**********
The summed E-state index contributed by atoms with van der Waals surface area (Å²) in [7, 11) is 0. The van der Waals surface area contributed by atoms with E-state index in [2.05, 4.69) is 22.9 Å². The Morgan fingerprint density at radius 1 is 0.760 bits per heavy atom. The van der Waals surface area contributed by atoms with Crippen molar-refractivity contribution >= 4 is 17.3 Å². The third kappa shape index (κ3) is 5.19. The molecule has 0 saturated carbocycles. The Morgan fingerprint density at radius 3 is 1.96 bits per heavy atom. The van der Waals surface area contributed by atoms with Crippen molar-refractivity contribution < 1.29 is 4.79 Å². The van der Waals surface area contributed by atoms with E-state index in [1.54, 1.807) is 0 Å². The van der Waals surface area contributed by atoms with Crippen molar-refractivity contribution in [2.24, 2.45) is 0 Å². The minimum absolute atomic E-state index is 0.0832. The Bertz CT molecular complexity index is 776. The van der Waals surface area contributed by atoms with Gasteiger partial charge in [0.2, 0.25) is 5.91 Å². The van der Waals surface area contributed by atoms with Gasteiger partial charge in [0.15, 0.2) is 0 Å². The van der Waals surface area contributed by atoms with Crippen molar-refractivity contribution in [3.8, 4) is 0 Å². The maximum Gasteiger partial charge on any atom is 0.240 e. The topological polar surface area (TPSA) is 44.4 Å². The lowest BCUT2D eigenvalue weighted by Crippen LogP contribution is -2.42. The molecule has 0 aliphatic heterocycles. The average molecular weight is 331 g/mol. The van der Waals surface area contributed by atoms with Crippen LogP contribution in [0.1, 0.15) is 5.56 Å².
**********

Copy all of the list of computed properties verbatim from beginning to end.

The summed E-state index contributed by atoms with van der Waals surface area (Å²) in [7, 11) is 0. The van der Waals surface area contributed by atoms with E-state index in [2.05, 4.69) is 22.9 Å². The Morgan fingerprint density at radius 1 is 0.760 bits per heavy atom. The van der Waals surface area contributed by atoms with Crippen molar-refractivity contribution >= 4 is 17.3 Å². The third kappa shape index (κ3) is 5.19. The molecule has 0 saturated carbocycles. The Morgan fingerprint density at radius 3 is 1.96 bits per heavy atom. The van der Waals surface area contributed by atoms with Crippen molar-refractivity contribution < 1.29 is 4.79 Å². The van der Waals surface area contributed by atoms with E-state index in [1.54, 1.807) is 0 Å². The van der Waals surface area contributed by atoms with Crippen molar-refractivity contribution in [2.24, 2.45) is 0 Å². The minimum absolute atomic E-state index is 0.0832. The Bertz CT molecular complexity index is 776. The van der Waals surface area contributed by atoms with Gasteiger partial charge in [0.2, 0.25) is 5.91 Å². The van der Waals surface area contributed by atoms with Gasteiger partial charge in [0.15, 0.2) is 0 Å². The van der Waals surface area contributed by atoms with Crippen molar-refractivity contribution in [3.8, 4) is 0 Å². The maximum Gasteiger partial charge on any atom is 0.240 e. The topological polar surface area (TPSA) is 44.4 Å². The lowest BCUT2D eigenvalue weighted by Crippen LogP contribution is -2.42. The molecule has 0 aliphatic heterocycles. The average molecular weight is 331 g/mol. The van der Waals surface area contributed by atoms with Crippen LogP contribution in [0.1, 0.15) is 5.56 Å².